Why Is Infant Baptism Wrong ?

Acts 8:26-40 tells us the story of the conversion of the Ethiopian eunuch. According to Acts 8:35, “Philip … preached unto him (the Ethiopian) Jesus.” Evidently “preaching Jesus” includes preaching the necessity of baptism, because when “they came unto a certain water … the eunuch said, See here is water; what doth hinder me to be baptized?” In our vernacular, verse 36 would read, “what’s keeping me from being baptized?”

Notice how Philip replied to the eunuch in verse 37 – “If thou believest with all thine heart, thou mayest.” Now just going by normal language rules, that would imply that if the eunuch did not believe, Philip was saying he couldn’t be baptized. This illustrates the main reason “infant baptism” is not scriptural – it is required that a person believe first before he is baptized, and infants are not capable of believing.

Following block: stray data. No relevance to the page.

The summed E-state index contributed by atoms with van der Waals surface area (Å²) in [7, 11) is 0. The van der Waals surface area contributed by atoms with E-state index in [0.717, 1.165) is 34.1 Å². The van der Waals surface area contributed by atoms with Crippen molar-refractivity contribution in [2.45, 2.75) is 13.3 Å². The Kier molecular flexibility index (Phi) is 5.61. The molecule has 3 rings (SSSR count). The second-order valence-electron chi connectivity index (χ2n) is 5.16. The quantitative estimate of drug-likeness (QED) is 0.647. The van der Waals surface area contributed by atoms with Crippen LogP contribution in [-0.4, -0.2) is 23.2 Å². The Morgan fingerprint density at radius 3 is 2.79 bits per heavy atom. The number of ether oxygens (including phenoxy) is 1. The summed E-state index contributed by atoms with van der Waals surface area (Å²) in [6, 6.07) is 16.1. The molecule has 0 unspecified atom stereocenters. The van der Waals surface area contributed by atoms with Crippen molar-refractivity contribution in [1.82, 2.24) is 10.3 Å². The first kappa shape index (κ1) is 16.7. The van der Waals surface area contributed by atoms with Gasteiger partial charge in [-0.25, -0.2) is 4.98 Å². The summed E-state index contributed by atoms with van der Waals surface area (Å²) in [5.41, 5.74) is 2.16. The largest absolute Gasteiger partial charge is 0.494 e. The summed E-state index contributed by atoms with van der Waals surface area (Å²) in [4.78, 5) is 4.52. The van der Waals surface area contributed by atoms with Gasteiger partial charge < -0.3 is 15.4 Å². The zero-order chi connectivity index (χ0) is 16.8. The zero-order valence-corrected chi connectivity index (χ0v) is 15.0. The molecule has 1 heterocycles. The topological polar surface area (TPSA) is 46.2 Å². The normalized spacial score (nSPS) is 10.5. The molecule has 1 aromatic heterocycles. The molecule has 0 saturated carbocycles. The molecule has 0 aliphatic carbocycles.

So Acts 8:37 is very clear on this aspect of baptism. Infant baptism then is obviously a commandment of men, and those who teach such are worshipping God in vain (according to Matthew 15:9) and therefore will not go to heaven. Those who believe and practice such are not abiding in the doctrine of Christ and therefore do not have God (II John verse 9), and a person certainly cannot go to heaven without God.

Do you see why it is so important that we practice Jesus’ religion Jesus’ way?

To listen to a fair and friendly Bible debate on infant baptism, click here:


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